January 21st, 2012
This is in a reply to a twitter comment by @jwojchi about my compliments to Landor for their recent re-branding effort for DC Comics.
Great branding firms do not create for the past, they also just keep the present in mind when designing for the future.
Change is hard to give into, especially when it intrudes an era of historic connections with die-hard fans, but there is a larger chance that Landor’s work will in fact do what it promises to deliver, which is to turn DC Comics’ objectives into a lively, current and adjustable brand platform that is weathered for changes within DC Comics that outside spectators, like myself, can not be aware of.
Branding has a large visual component to it, but that is only a part of it. It is unfortunate though that the other parts are hidden from the public, only the client and the agency know those complex pieces of information. What is left for brand advocates (‘fans’), is to form an opinion about a visual, which is a highly objective exercise. If bundled with waving good-bye to a brand mark that is dear to their hearts, in exchange for a visual that they might not immediately connect with, it is a sure formula for fan outcry. It happens all the time. Read this fun post ‘The History of the DC Comic Logo, As Seen Through 70 Years of Internet Comments’ for some mainly fictional, yet very funny DC Comics history.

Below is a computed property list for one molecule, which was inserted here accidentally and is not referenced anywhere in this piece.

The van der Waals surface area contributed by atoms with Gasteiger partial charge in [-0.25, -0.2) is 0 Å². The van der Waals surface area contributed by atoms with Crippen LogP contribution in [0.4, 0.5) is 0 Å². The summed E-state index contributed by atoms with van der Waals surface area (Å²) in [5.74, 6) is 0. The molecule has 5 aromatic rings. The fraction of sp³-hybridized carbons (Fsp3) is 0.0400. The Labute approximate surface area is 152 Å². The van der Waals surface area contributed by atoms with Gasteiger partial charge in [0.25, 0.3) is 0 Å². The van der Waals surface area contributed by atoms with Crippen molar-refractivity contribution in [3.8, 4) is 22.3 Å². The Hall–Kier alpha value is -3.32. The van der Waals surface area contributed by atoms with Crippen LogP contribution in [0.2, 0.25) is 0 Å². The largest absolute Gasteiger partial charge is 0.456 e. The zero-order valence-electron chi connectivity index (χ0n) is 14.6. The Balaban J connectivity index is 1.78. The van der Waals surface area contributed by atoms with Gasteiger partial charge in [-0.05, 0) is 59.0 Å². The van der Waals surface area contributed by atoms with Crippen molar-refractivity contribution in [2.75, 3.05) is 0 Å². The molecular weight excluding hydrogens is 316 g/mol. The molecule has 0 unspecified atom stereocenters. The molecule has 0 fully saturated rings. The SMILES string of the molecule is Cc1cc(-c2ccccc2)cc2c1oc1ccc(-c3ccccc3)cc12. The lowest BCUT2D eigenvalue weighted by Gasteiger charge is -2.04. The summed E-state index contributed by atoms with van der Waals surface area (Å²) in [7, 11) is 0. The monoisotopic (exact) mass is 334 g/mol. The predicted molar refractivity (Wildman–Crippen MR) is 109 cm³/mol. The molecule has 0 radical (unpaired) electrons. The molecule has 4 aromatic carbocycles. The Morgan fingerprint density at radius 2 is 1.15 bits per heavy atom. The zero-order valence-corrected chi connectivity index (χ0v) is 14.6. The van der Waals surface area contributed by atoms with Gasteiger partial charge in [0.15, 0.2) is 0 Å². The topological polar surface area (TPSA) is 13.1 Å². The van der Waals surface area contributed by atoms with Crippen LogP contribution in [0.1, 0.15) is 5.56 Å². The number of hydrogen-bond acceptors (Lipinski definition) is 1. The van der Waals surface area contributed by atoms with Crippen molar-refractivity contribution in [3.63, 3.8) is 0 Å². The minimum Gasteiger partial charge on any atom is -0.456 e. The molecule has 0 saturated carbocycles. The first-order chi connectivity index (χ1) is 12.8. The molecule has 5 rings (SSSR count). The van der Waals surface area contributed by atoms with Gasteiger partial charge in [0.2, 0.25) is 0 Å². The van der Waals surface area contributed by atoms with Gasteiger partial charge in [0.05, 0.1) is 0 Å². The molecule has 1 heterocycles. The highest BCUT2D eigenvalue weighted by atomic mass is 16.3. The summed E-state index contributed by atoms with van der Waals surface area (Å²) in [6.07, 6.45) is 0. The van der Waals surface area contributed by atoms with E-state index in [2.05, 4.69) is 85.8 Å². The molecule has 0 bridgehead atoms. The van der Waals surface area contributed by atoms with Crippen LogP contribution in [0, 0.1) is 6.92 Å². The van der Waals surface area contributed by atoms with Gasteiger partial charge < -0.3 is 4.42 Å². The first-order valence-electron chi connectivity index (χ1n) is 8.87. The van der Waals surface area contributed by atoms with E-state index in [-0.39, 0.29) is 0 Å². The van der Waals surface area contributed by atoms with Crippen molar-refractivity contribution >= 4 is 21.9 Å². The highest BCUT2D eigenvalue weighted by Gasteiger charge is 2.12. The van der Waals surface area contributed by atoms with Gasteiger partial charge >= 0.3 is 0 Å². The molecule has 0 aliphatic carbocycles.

Rarely are large consumer facing re-branding projects greeted with solely smiling faces by advocates, but what is most important is that over time the majority of those brands succeed, strive and show the results that the agency is being paid for to deliver. And with Landor, who myself and my peers have a lot of respect for, given their track record, there is a more-than-good chance this will be the case for the evolution of the DC comics brand.
I am not sure if this heals the pain of disappointed fans like @jwojchi, but time surely will.